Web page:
If we’re ever going to be able to change the content of the theory curriculum, we have to let some things go that we wish we could otherwise include. In brainstorming about these topics, I noticed a resemblance between the topics I would teach in a pop music class and the topics I already teach in Theory 3, our course focused on chromatic harmony. A course focused on pop music and jazz music would easily accommodate the topics of applied chords and modal mixture. The one chromatic chord that I don’t know how to accommodate in this repertoire is augmented sixth chords, but honestly I’m not even too bothered by that —that topic is actually one of my pet peeves, because students get very hung up on the types of augmented sixth chords, and honestly I don’t think understanding that chord is that important in real life. I usually teach sonata form in Theory 3, and that’s not going to work with pop and jazz, but I can still talk about form in a general way, and forms specific to pop and jazz.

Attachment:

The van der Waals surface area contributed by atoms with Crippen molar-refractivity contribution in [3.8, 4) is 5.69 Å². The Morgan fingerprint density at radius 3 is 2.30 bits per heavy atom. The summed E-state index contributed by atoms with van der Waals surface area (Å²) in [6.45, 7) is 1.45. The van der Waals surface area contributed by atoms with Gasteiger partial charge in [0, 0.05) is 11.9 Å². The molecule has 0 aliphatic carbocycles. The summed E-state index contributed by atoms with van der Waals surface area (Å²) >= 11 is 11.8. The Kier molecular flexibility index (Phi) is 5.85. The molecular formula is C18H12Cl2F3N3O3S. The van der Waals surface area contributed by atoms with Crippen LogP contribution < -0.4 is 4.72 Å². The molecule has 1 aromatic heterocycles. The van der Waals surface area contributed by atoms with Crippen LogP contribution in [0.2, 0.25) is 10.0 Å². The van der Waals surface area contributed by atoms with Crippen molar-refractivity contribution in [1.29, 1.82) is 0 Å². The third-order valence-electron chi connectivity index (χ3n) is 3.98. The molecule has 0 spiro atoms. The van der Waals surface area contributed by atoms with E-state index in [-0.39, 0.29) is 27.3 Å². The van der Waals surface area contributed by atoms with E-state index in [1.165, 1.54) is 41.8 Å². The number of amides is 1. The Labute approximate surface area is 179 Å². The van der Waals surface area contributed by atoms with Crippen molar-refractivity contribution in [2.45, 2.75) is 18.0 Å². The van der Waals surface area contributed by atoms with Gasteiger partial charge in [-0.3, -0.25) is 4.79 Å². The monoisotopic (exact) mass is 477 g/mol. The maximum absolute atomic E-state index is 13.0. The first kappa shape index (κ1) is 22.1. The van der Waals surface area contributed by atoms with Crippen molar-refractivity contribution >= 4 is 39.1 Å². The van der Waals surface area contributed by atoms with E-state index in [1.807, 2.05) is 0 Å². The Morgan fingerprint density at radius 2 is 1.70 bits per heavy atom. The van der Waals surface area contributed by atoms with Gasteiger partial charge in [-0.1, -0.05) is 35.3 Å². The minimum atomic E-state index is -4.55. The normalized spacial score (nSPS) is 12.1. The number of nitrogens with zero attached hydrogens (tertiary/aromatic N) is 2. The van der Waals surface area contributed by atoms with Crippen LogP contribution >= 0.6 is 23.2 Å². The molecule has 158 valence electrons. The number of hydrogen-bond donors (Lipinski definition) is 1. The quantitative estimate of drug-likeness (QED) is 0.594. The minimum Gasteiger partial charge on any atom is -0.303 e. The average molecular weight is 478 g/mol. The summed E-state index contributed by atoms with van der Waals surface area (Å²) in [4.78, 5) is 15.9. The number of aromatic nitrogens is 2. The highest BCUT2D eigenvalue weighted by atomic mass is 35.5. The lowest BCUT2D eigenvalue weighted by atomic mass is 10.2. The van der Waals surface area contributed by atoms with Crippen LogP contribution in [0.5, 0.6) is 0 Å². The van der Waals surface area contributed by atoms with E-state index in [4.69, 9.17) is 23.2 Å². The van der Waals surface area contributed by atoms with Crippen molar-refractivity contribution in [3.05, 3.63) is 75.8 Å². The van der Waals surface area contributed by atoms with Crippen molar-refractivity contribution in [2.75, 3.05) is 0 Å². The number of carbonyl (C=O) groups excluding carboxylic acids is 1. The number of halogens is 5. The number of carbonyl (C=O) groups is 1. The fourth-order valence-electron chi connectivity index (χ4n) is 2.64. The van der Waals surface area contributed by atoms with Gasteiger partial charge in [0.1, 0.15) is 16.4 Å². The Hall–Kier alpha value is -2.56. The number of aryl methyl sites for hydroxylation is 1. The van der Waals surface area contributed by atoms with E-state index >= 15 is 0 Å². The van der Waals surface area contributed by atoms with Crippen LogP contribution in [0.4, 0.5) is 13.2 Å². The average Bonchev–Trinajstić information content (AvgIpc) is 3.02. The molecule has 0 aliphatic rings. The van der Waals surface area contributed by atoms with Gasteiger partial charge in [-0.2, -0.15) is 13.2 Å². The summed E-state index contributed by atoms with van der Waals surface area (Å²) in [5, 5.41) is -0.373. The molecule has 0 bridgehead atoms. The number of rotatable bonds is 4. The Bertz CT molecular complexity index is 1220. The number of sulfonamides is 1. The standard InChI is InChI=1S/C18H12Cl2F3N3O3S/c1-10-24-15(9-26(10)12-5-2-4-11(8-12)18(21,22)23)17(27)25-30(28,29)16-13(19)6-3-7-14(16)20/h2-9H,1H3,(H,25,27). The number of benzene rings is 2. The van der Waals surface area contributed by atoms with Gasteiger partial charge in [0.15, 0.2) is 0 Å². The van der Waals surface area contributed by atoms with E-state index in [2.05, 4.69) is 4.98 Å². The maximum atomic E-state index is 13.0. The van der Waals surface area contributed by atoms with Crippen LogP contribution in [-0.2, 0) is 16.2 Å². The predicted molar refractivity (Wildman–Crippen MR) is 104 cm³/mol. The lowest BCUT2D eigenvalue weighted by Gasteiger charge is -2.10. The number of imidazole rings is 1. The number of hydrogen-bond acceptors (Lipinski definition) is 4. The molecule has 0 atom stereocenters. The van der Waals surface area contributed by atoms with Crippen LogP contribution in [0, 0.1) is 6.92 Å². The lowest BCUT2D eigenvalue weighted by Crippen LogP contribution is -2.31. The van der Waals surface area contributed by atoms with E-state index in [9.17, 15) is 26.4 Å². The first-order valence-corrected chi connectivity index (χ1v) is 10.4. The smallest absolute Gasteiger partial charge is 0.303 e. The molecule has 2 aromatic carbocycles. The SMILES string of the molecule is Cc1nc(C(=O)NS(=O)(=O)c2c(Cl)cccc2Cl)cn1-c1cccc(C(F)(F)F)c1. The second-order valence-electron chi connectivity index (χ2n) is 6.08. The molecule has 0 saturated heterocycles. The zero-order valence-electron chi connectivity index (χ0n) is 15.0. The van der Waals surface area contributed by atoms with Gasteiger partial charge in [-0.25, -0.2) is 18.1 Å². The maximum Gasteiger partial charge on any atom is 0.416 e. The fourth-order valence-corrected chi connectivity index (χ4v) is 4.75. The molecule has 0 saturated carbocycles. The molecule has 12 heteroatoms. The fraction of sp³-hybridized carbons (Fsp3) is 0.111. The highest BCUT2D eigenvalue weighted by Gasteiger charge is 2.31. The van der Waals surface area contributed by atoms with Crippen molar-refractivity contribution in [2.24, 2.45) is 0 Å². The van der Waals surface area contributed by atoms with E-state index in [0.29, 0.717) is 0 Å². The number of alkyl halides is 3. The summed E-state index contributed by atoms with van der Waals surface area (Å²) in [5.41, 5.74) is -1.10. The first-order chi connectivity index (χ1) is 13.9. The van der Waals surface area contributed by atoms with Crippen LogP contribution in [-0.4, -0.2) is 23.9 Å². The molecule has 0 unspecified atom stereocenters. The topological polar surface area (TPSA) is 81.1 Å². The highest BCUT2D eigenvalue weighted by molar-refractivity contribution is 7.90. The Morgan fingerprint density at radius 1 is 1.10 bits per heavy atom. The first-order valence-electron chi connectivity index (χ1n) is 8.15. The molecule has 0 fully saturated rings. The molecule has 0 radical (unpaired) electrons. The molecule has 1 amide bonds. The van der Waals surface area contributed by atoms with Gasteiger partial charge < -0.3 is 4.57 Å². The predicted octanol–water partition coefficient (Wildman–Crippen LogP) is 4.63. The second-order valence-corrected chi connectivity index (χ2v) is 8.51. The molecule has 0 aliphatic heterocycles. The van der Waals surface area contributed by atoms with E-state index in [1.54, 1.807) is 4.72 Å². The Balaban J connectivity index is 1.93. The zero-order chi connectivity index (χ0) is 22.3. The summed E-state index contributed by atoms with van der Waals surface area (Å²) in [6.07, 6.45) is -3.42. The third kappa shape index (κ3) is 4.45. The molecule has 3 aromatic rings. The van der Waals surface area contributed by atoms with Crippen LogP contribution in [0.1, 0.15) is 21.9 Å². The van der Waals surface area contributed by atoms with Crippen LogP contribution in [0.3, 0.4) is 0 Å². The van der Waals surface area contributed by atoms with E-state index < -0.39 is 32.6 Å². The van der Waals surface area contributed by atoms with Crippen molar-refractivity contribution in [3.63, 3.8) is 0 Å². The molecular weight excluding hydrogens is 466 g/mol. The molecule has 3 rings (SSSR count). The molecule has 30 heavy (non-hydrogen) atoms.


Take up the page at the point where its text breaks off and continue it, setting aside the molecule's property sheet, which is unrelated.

I was discussing this idea with a close friend and colleague of mine, Andrew Gades, who is also implementing an innovative theory curriculum at his university, the College of Idaho. (Hopefully he’ll be publishing an article about this soon.) Andrew wants to de-sequence the theory curriculum at his school, and he pointed out that if Theory 3 were a pop and jazz theory course, then the curriculum at my school could also be de-sequenced. It’s possible then to design Theory 3 to not even require Theory 2.
Essentially I want to make it so that Theory 1 is really an Introduction to Theory course. After taking intro, a student could proceed to one of three repertoire-based courses: a course on 18th-century music, a course on pop and jazz music, or a course on 20th Century art music. There’s no reason why these courses would need to be taken in historical order. After discussing with my colleagues, we decided it would also be beneficial to add a third-level course, which would be a course on classical forms. This third level course would require 18th-century music as a prerequisite.